Improving Decisions in a Complex and Changing World
This project began in 2004 under a special National Science Foundation Grant for Decision Making Under Uncertainty, and concluded in 2012. The project site was archived in May 2012 and has not been updated since then.
Climate change presents public and private sector decisionmakers with a fundamental quandary: how to address a potentially serious, long-term, and deeply uncertain threat. By waiting until new science and unfolding events eliminate much of the uncertainty, it may be too late for decisionmakers to act effectively. If they act without understanding the extent and contours of the problem, they risk making serious miscalculations.
This project has three goals:
- conduct basic research needed to improve computer-based tools that enable decisionmakers to make better choices when confronted with deep uncertainty about the future;
- examine the best means to represent uncertain scientific information for decisionmakers so they can act on it more effectively, whether as individuals or groups; and
- strengthen the scientific foundations of robust decisionmaking (RDM), a promising new approach to computer-assisted support for decisionmakers facing deep uncertainty. When the future is hard to predict with confidence, RDM helps decisionmakers identify strategies that perform well over a range of plausible futures.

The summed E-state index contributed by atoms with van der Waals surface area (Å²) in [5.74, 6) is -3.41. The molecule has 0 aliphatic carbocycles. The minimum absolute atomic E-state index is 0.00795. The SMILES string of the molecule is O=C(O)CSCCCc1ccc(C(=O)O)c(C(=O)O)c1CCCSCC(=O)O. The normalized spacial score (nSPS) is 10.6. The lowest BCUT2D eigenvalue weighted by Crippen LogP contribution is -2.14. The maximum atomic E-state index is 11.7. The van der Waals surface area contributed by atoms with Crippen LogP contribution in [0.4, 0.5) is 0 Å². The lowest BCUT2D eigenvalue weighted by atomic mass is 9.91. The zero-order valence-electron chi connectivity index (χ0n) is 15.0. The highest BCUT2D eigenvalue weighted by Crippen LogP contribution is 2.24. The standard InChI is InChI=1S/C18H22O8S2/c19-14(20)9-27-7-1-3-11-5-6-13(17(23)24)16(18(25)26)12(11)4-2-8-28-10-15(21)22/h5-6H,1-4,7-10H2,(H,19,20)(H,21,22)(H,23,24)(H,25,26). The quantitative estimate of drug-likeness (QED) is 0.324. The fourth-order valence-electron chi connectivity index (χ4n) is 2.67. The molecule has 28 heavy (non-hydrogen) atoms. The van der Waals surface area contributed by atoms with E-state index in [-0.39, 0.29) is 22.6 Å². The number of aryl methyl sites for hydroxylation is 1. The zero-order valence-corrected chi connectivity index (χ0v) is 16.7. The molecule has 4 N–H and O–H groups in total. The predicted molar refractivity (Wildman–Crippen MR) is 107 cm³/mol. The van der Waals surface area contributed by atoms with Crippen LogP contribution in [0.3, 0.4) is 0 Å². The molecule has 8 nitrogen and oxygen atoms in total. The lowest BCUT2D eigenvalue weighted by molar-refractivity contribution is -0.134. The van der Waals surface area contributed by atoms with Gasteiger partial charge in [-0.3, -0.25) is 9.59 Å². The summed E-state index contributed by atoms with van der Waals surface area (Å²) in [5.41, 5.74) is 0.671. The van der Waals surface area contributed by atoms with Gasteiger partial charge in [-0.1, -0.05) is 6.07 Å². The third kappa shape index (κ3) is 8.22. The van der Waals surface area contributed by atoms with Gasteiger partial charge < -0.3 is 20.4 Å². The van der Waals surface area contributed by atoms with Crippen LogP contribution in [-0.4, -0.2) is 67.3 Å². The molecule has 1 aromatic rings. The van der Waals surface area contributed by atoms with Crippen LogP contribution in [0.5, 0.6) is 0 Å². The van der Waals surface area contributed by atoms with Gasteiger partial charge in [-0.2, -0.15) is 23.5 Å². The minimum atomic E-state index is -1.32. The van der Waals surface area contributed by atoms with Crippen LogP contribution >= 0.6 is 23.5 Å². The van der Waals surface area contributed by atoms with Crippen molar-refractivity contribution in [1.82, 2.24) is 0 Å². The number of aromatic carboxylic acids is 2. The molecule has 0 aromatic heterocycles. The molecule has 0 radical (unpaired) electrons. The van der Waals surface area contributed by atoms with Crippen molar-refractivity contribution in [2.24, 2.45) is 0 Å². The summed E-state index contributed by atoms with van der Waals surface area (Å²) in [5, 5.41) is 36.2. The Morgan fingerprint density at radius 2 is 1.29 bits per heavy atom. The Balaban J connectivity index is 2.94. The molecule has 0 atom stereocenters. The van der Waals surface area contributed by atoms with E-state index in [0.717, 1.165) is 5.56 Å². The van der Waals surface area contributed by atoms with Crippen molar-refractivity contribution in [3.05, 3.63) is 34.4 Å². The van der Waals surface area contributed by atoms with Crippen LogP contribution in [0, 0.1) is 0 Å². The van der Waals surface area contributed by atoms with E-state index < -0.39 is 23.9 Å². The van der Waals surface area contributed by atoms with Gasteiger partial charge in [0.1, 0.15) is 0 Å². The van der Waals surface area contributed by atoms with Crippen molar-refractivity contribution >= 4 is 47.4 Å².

This project will draw on interactions with decisionmakers in two important policy areas:
- water resources planning under uncertainty; and
- responding to abrupt climate change.
In addition to aiding decisionmakers in these two domains, the project will improve methods to support decisionmaking under conditions of deep uncertainty for a wide range of public and private sector decision challenges.
Research under this project has lead to work with several leading resource management agencies helping them to include the potential impacts of climate change in their long-term plans. These projects include work led by David Groves with Southern California's Inland Empire Utilities Agency (IEUA), the California Department of Water Resources, the California Energy Commission, Denver Water, and the Metropolitan Water District of Southern California. Work has also included hurricane protection and coastal restoration planning in Louisiana and flood risk mitigation for New Orleans. A project under the leadership of Steven Popper is working with Israel's Ministry of National Infrastructure, Ministry of Finance, and the Prime Minister's office to examine the role of natural gas in Israel's long-term energy future.
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Decision Making Tools
Scenarios provide a commonly used and intuitively appealing means to communicate and characterize uncertainty in many decision support applications, but can fall short of their potential especially when used in broad public debates among participants with diverse interests and values. Work under this grant has helped develop "scenario discovery" methods and software that can help address these challenges.